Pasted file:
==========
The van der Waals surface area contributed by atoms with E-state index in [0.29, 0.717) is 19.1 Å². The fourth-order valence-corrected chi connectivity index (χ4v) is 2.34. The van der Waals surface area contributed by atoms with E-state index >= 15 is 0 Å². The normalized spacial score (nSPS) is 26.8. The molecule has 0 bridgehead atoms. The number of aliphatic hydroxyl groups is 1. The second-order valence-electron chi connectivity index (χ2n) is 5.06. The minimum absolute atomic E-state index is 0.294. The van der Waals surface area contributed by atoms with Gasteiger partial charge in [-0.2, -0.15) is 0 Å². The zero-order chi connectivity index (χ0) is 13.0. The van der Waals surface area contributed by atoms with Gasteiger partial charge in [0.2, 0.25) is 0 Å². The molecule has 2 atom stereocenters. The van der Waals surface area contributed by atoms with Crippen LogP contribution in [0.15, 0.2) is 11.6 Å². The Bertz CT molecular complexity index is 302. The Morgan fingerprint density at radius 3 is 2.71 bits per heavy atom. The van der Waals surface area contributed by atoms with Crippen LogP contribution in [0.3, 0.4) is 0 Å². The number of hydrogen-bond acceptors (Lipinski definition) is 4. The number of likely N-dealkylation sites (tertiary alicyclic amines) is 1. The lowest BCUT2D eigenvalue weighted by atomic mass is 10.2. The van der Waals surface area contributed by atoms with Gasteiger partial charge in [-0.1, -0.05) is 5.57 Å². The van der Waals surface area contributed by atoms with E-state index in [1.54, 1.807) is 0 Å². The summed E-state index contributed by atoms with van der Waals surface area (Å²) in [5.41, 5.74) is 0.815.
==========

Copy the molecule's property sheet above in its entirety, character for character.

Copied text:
The van der Waals surface area contributed by atoms with E-state index in [0.29, 0.717) is 19.1 Å². The fourth-order valence-corrected chi connectivity index (χ4v) is 2.34. The van der Waals surface area contributed by atoms with E-state index >= 15 is 0 Å². The normalized spacial score (nSPS) is 26.8. The molecule has 0 bridgehead atoms. The number of aliphatic hydroxyl groups is 1. The second-order valence-electron chi connectivity index (χ2n) is 5.06. The minimum absolute atomic E-state index is 0.294. The van der Waals surface area contributed by atoms with Gasteiger partial charge in [-0.2, -0.15) is 0 Å². The zero-order chi connectivity index (χ0) is 13.0. The van der Waals surface area contributed by atoms with Gasteiger partial charge in [0.2, 0.25) is 0 Å². The molecule has 2 atom stereocenters. The van der Waals surface area contributed by atoms with Crippen LogP contribution in [0.15, 0.2) is 11.6 Å². The Bertz CT molecular complexity index is 302. The Morgan fingerprint density at radius 3 is 2.71 bits per heavy atom. The van der Waals surface area contributed by atoms with Crippen LogP contribution in [0.3, 0.4) is 0 Å². The number of hydrogen-bond acceptors (Lipinski definition) is 4. The number of likely N-dealkylation sites (tertiary alicyclic amines) is 1. The lowest BCUT2D eigenvalue weighted by atomic mass is 10.2. The van der Waals surface area contributed by atoms with Gasteiger partial charge in [-0.1, -0.05) is 5.57 Å². The van der Waals surface area contributed by atoms with E-state index in [1.54, 1.807) is 0 Å². The summed E-state index contributed by atoms with van der Waals surface area (Å²) in [5.41, 5.74) is 0.815.